No, acting is not enough. Having all the technical skills is not enough to go from good to great. Johnny Dangerously is a cheap shot, so let me take a little more controversial pick to make my point: Tree of Life. On all technical counts, Tree of Life is a masterpiece–the shot selection, the casting, the script, the cinematography. But when I showed this film to my students, the room broke in half between those who thought it was truly a great film, and those who appreciated the artistry, but could seriously care less. What is it about a film that enables it to simultaneously be recognized as a technical work of genius (a solid, recognizable 4), but yet for some, it breaks into that elusive 5 category?

I can think off-hand of maybe a handful of films that I’ve seen which qualify for this elusive “5” ranking. I’ve seen many “4”s, many really good films; this weekend’s The World’s End was a really good 4–solid script, great casting, funny, and Nick Frost in MMA-style action sequences. But whereas the 4s and 5s both share the same technical credibility (script, shot selection, etc.), the 5, I think, does something inside the viewer which can’t be accounted for by technical perfection. The 5 finds a way to lodge itself in your thinking and your fears and your loves so that you can’t think or fear or love without this film now and forever more being a part of your acting. When I read the Psalms now, I can’t read them without seeing Jessica Chastain weeping or washing clothes. When I consider future job prospects, I think of Brad Pitt’s piano sitting aimlessly in the corner, the witness to hard career choices.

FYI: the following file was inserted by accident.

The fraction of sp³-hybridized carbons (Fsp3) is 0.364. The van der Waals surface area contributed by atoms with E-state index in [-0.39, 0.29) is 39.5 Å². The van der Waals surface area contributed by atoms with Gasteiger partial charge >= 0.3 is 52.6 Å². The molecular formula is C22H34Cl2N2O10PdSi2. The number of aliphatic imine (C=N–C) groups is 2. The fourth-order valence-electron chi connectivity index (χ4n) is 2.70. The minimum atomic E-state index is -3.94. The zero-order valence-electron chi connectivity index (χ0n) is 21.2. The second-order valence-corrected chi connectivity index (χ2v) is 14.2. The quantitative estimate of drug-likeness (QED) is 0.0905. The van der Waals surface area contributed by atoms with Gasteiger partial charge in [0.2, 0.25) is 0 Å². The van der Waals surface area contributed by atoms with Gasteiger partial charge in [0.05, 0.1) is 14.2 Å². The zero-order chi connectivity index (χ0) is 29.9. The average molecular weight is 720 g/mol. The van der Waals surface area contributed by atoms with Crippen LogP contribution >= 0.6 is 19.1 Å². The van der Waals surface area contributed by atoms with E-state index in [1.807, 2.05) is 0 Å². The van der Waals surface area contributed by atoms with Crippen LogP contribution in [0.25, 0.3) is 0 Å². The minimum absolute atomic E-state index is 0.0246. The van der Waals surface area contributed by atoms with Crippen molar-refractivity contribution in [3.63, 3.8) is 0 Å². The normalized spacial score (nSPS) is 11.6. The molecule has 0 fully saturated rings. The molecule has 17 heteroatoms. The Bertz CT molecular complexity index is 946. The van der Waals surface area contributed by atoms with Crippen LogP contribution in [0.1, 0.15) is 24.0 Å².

This is what makes even discussing the difference between the good and the great both productive and frustrating: they have so much in common. The good and the great both travel the same lines of excellence, have marked the same seams of technical quality. But at some point, the great finds a way to not simply do something in front of the viewer (the good), but to do something inside of the viewer. And so, in the theater when I first saw Malick’s work, I saw in rapture after the credits rolled while the guy in front of me said “What was that?”